I perform a final Auditory Read Through on the final, final, final, manuscript. It’s my last bit of quality control before I approve the manuscript for publication. I admit it’s probably a belt-and-suspenders approach to a clean read, but hey—it’s my name on the cover!

If you’ve tried the technique, how did you think it worked for you? If you haven’t performed an Auditory Read Through, do you think you might?

~ Jim

There is still time to register for the Revision and Self-Editing class, which you can do from Jim's website.

Monday, August 28, 2017

Two Keys to Page-Turning Novels

Even Bears Sometimes Get Lost in the Wood

Reviews of my Seamus McCree novels suggest many readers find them to be page-turners. Some even “complain” that they lost sleep because they couldn’t put the story down. I can sympathize. There are certain authors whose books I can’t put down—and it’s not necessarily because they are action thrillers.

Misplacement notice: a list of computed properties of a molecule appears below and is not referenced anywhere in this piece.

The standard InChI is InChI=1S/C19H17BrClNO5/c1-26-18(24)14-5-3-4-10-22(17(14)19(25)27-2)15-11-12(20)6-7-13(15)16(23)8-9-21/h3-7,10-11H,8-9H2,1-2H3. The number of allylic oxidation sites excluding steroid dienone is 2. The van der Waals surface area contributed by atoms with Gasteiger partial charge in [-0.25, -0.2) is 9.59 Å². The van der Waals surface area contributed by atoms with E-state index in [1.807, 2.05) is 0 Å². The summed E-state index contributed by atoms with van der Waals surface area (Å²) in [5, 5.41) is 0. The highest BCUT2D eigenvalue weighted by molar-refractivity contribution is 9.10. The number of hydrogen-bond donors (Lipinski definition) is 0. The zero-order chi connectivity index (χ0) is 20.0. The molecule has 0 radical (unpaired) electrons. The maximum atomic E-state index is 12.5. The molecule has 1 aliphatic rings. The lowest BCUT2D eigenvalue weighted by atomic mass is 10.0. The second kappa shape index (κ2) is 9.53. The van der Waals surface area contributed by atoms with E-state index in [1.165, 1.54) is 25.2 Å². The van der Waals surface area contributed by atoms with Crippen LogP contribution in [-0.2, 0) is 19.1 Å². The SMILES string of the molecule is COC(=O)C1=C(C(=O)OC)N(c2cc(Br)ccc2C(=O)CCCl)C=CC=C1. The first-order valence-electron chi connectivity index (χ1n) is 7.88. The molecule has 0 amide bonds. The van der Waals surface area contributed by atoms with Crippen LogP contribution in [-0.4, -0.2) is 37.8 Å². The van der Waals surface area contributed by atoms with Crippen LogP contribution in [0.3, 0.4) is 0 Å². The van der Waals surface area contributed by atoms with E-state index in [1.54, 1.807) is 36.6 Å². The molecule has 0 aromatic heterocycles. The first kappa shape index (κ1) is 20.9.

I researched the issue and paid attention to how authors I can’t put down reel me in to reading just one more scene. “I’ll put the book down at the next white space,” I say, and two hours later I’m still reading. (White space is the term I use for a scene break or chapter break where there are a few blank lines separating the scenes (sometimes it includes a glyph) or—like with chapters—a new page where the next scene starts.)

I incorporated what I learned into Lesson 6 of my online course “Revision and Self-Editing.” Books that capture my attention and don’t let me go have two key components that books I can easily put down do not.

To keep me reading past the point I planned to stop requires a terrific “prompt” at the end of the scene. What makes a good prompt? There is no one way to do it, and if an author uses the same technique at the end of every scene, it could get as obnoxious as the cliffhangers of the 1914 serial Perils of Pauline flicks, where at every break the heroine is about to die.